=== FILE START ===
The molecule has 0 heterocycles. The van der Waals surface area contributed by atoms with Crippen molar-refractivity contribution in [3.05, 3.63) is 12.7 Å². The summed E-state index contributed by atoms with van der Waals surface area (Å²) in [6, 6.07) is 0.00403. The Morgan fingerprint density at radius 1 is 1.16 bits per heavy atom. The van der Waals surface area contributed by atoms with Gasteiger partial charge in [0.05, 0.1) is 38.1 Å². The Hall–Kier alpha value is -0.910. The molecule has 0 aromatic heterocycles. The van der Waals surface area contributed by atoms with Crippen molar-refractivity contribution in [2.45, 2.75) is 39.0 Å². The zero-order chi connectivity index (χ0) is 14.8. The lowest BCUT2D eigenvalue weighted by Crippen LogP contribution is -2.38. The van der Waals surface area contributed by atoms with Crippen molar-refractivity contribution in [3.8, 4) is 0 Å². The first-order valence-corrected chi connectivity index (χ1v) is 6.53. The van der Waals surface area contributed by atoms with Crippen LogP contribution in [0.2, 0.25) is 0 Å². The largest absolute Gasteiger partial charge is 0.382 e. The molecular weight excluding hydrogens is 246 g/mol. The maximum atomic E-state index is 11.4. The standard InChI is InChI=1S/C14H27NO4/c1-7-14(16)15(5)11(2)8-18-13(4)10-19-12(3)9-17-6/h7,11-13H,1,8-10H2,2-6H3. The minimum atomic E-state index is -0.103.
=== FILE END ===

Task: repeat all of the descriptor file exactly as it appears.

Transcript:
The molecule has 0 heterocycles. The van der Waals surface area contributed by atoms with Crippen molar-refractivity contribution in [3.05, 3.63) is 12.7 Å². The summed E-state index contributed by atoms with van der Waals surface area (Å²) in [6, 6.07) is 0.00403. The Morgan fingerprint density at radius 1 is 1.16 bits per heavy atom. The van der Waals surface area contributed by atoms with Gasteiger partial charge in [0.05, 0.1) is 38.1 Å². The Hall–Kier alpha value is -0.910. The molecule has 0 aromatic heterocycles. The van der Waals surface area contributed by atoms with Crippen molar-refractivity contribution in [2.45, 2.75) is 39.0 Å². The zero-order chi connectivity index (χ0) is 14.8. The lowest BCUT2D eigenvalue weighted by Crippen LogP contribution is -2.38. The van der Waals surface area contributed by atoms with Crippen molar-refractivity contribution in [3.8, 4) is 0 Å². The first-order valence-corrected chi connectivity index (χ1v) is 6.53. The van der Waals surface area contributed by atoms with Crippen LogP contribution in [0.2, 0.25) is 0 Å². The largest absolute Gasteiger partial charge is 0.382 e. The molecular weight excluding hydrogens is 246 g/mol. The maximum atomic E-state index is 11.4. The standard InChI is InChI=1S/C14H27NO4/c1-7-14(16)15(5)11(2)8-18-13(4)10-19-12(3)9-17-6/h7,11-13H,1,8-10H2,2-6H3. The minimum atomic E-state index is -0.103.